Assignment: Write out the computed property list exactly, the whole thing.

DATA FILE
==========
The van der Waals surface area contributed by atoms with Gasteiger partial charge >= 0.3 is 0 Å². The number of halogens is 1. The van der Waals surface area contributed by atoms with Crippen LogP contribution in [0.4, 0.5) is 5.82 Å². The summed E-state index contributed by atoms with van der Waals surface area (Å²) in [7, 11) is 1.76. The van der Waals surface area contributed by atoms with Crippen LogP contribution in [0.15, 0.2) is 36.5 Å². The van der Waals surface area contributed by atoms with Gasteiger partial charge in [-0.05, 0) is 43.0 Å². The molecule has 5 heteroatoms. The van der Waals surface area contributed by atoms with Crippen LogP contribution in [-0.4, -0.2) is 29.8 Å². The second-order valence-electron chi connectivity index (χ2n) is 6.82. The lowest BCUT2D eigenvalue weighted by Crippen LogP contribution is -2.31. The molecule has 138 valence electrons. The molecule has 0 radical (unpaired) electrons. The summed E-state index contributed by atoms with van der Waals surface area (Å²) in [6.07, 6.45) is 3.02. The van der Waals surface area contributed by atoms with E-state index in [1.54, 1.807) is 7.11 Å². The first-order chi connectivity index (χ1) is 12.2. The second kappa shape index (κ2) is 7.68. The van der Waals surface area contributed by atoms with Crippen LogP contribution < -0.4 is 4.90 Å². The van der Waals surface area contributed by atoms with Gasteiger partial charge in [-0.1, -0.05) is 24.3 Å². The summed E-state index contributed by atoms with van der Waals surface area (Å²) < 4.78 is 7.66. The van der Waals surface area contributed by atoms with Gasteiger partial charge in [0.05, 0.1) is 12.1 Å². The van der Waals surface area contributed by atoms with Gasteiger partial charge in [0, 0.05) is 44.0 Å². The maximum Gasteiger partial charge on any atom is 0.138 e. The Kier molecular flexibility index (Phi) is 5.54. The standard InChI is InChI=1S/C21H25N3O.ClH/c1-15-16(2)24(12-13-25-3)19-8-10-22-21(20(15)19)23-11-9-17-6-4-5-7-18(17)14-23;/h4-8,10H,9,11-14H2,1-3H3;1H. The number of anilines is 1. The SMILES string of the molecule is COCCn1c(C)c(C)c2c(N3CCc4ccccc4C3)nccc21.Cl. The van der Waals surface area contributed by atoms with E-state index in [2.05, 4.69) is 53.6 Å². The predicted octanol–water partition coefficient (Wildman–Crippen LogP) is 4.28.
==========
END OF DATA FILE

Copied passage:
The van der Waals surface area contributed by atoms with Gasteiger partial charge >= 0.3 is 0 Å². The number of halogens is 1. The van der Waals surface area contributed by atoms with Crippen LogP contribution in [0.4, 0.5) is 5.82 Å². The summed E-state index contributed by atoms with van der Waals surface area (Å²) in [7, 11) is 1.76. The van der Waals surface area contributed by atoms with Crippen LogP contribution in [0.15, 0.2) is 36.5 Å². The van der Waals surface area contributed by atoms with Gasteiger partial charge in [-0.05, 0) is 43.0 Å². The molecule has 5 heteroatoms. The van der Waals surface area contributed by atoms with Crippen LogP contribution in [-0.4, -0.2) is 29.8 Å². The second-order valence-electron chi connectivity index (χ2n) is 6.82. The lowest BCUT2D eigenvalue weighted by Crippen LogP contribution is -2.31. The molecule has 138 valence electrons. The molecule has 0 radical (unpaired) electrons. The summed E-state index contributed by atoms with van der Waals surface area (Å²) in [6.07, 6.45) is 3.02. The van der Waals surface area contributed by atoms with E-state index in [1.54, 1.807) is 7.11 Å². The first-order chi connectivity index (χ1) is 12.2. The second kappa shape index (κ2) is 7.68. The van der Waals surface area contributed by atoms with Crippen LogP contribution < -0.4 is 4.90 Å². The van der Waals surface area contributed by atoms with Gasteiger partial charge in [-0.1, -0.05) is 24.3 Å². The summed E-state index contributed by atoms with van der Waals surface area (Å²) < 4.78 is 7.66. The van der Waals surface area contributed by atoms with Gasteiger partial charge in [0.05, 0.1) is 12.1 Å². The van der Waals surface area contributed by atoms with Gasteiger partial charge in [0, 0.05) is 44.0 Å². The maximum Gasteiger partial charge on any atom is 0.138 e. The Kier molecular flexibility index (Phi) is 5.54. The standard InChI is InChI=1S/C21H25N3O.ClH/c1-15-16(2)24(12-13-25-3)19-8-10-22-21(20(15)19)23-11-9-17-6-4-5-7-18(17)14-23;/h4-8,10H,9,11-14H2,1-3H3;1H. The number of anilines is 1. The SMILES string of the molecule is COCCn1c(C)c(C)c2c(N3CCc4ccccc4C3)nccc21.Cl. The van der Waals surface area contributed by atoms with E-state index in [2.05, 4.69) is 53.6 Å². The predicted octanol–water partition coefficient (Wildman–Crippen LogP) is 4.28.